In an embodiment, when a file system entry is successfully saved to a back up media as part of a backup operation, a record of the backup is made. This record can be used later to resume backup at the last successfully recorded backup point if a failure occurs during backup. In an embodiment once the last backed up point is found in a backup resume operation, the backup system or process re-establishes backup operation context without exhaustively traversing the file system. An interrupted backup operation is resumed by reestablishing context and resuming processing starting with a data element that follows the last file successfully and completely backed up prior to the interruption. Traversing the file system in the same, repeatable order ensures that no files will be missed or stored in duplicate on the backup media.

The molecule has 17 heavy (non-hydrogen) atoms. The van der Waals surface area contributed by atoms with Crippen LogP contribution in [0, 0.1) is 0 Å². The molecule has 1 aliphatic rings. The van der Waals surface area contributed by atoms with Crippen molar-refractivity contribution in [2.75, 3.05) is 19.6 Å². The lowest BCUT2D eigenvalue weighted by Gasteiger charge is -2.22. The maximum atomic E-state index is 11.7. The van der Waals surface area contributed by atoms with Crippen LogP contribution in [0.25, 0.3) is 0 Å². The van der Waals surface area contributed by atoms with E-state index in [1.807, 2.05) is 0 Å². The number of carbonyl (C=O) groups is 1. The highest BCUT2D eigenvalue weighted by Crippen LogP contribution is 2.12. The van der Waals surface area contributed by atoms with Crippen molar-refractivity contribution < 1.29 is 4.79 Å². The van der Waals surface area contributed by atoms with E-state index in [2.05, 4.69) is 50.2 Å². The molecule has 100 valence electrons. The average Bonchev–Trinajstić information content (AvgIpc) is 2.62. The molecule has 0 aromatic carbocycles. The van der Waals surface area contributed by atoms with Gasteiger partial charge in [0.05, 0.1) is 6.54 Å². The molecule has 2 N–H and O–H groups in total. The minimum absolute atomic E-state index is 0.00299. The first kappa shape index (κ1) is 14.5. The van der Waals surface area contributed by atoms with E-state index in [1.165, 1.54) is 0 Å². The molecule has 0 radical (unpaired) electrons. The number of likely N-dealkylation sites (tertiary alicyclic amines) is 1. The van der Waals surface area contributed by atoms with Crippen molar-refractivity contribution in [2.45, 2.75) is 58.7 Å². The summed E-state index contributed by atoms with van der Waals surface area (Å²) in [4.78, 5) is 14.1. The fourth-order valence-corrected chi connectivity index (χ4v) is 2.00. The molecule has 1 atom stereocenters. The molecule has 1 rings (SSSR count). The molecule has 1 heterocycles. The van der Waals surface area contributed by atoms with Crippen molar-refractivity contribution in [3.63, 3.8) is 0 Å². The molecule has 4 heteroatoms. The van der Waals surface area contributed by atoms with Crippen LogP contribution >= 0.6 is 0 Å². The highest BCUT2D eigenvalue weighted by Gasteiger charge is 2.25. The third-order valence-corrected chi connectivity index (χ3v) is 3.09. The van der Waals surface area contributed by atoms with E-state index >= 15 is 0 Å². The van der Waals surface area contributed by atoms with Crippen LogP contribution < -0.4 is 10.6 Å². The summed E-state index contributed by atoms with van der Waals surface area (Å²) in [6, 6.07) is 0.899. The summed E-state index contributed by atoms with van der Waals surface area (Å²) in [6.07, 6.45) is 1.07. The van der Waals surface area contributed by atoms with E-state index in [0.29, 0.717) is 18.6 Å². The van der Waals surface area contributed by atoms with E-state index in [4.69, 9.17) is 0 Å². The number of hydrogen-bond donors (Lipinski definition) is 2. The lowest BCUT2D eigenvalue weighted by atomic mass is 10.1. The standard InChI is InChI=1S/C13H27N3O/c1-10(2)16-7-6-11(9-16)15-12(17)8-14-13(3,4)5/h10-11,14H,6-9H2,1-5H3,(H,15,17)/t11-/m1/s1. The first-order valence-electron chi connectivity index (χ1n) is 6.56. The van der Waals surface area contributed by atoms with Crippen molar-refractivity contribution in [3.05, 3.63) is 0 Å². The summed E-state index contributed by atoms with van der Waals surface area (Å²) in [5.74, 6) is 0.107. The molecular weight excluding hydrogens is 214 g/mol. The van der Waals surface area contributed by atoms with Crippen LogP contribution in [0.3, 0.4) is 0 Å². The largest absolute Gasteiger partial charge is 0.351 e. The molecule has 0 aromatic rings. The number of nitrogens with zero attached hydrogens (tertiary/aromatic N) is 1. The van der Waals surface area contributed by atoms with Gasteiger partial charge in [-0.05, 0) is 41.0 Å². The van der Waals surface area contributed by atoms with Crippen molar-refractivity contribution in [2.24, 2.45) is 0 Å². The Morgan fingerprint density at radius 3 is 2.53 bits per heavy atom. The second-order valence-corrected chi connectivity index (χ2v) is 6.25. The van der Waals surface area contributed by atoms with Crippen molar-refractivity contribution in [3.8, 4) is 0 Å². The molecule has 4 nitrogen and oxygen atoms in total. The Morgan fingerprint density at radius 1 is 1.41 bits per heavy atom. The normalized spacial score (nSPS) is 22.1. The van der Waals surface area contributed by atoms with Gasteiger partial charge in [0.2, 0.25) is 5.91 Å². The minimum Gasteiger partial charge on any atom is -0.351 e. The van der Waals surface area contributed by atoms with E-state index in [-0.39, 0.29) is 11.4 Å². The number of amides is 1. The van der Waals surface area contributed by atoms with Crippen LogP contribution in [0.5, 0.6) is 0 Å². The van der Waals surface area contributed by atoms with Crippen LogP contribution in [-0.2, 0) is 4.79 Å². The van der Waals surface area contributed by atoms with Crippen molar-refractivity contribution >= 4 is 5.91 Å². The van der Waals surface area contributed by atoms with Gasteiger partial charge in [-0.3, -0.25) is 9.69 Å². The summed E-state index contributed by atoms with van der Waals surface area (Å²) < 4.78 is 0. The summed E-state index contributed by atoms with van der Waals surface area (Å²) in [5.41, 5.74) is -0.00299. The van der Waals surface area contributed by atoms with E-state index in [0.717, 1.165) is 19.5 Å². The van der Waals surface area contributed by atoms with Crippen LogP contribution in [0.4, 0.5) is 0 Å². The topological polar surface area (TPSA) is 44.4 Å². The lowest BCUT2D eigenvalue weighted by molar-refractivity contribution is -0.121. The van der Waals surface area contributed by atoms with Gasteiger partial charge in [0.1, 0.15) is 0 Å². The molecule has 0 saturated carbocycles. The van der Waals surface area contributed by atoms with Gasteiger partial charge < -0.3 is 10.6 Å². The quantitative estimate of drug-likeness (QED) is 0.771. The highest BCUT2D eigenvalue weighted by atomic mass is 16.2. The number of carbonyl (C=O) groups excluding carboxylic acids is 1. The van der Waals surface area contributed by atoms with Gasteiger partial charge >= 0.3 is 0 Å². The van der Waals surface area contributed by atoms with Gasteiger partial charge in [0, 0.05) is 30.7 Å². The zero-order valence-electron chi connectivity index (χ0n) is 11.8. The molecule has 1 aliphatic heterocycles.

While file system traversal and backup are described in certain of the embodiments discussed above, the approaches described herein may be applied to traverse any data structure in a repeatable manner.
The processes shown in
Although the foregoing embodiments have been described in some detail for purposes of clarity of understanding, the invention is not limited to the details provided. There are many alternative ways of implementing the invention. The disclosed embodiments are illustrative and not restrictive.
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|U.S. Classification||707/651, 711/161, 711/162, 707/753|
|International Classification||G06F13/00, G06F17/30, G06F12/00|
|Cooperative Classification||G06F11/1466, G06F11/1438|
|European Classification||G06F11/14A10P, G06F17/30F|
|Jun 23, 2005||AS||Assignment|
Owner name: EMC CORPORATION,MASSACHUSETTS
Free format text: ASSIGNMENT OF ASSIGNORS INTEREST;ASSIGNORS:FARLEE, KEVIN;REITMEYER, RICHARD;MARUYAMA, WILLIAM;SIGNING DATES FROM 20050511 TO 20050527;REEL/FRAME:016403/0863
|Mar 14, 2013||FPAY||Fee payment|
Year of fee payment: 4